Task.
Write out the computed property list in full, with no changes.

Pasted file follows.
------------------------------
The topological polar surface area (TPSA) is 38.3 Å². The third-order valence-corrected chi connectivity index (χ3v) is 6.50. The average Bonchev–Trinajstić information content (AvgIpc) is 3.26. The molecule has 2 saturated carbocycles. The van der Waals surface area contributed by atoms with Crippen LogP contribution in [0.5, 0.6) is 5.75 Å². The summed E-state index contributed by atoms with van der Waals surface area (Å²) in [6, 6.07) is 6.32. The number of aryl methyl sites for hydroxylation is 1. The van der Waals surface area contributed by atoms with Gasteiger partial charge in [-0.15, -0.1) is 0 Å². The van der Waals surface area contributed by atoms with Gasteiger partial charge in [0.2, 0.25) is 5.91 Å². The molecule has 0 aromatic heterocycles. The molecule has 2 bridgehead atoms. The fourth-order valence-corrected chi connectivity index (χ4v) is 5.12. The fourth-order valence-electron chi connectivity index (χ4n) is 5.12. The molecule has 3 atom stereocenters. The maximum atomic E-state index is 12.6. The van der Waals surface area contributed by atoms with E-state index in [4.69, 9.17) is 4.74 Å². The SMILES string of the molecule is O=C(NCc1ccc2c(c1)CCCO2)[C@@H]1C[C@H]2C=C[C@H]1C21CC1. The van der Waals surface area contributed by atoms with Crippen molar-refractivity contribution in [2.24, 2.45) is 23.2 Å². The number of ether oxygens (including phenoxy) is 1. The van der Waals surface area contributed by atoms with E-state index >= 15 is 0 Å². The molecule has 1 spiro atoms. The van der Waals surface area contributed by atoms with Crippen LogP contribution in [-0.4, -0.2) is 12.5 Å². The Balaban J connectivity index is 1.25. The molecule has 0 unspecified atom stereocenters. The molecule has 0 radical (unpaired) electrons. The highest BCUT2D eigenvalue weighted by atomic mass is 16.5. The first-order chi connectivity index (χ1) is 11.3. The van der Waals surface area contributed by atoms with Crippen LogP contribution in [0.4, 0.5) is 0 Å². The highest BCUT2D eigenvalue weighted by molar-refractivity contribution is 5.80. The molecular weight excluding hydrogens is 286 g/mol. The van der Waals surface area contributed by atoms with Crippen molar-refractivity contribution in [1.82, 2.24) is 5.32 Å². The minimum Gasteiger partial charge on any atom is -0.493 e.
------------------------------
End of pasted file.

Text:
The topological polar surface area (TPSA) is 38.3 Å². The third-order valence-corrected chi connectivity index (χ3v) is 6.50. The average Bonchev–Trinajstić information content (AvgIpc) is 3.26. The molecule has 2 saturated carbocycles. The van der Waals surface area contributed by atoms with Crippen LogP contribution in [0.5, 0.6) is 5.75 Å². The summed E-state index contributed by atoms with van der Waals surface area (Å²) in [6, 6.07) is 6.32. The number of aryl methyl sites for hydroxylation is 1. The van der Waals surface area contributed by atoms with Gasteiger partial charge in [-0.15, -0.1) is 0 Å². The van der Waals surface area contributed by atoms with Gasteiger partial charge in [0.2, 0.25) is 5.91 Å². The molecule has 0 aromatic heterocycles. The molecule has 2 bridgehead atoms. The fourth-order valence-corrected chi connectivity index (χ4v) is 5.12. The fourth-order valence-electron chi connectivity index (χ4n) is 5.12. The molecule has 3 atom stereocenters. The maximum atomic E-state index is 12.6. The van der Waals surface area contributed by atoms with E-state index in [4.69, 9.17) is 4.74 Å². The SMILES string of the molecule is O=C(NCc1ccc2c(c1)CCCO2)[C@@H]1C[C@H]2C=C[C@H]1C21CC1. The van der Waals surface area contributed by atoms with Crippen molar-refractivity contribution in [2.24, 2.45) is 23.2 Å². The number of ether oxygens (including phenoxy) is 1. The van der Waals surface area contributed by atoms with E-state index >= 15 is 0 Å². The molecule has 1 spiro atoms. The van der Waals surface area contributed by atoms with Crippen LogP contribution in [-0.4, -0.2) is 12.5 Å². The Balaban J connectivity index is 1.25. The molecule has 0 unspecified atom stereocenters. The molecule has 0 radical (unpaired) electrons. The highest BCUT2D eigenvalue weighted by atomic mass is 16.5. The first-order chi connectivity index (χ1) is 11.3. The van der Waals surface area contributed by atoms with Crippen LogP contribution in [0.4, 0.5) is 0 Å². The highest BCUT2D eigenvalue weighted by molar-refractivity contribution is 5.80. The molecular weight excluding hydrogens is 286 g/mol. The van der Waals surface area contributed by atoms with Crippen molar-refractivity contribution in [1.82, 2.24) is 5.32 Å². The minimum Gasteiger partial charge on any atom is -0.493 e.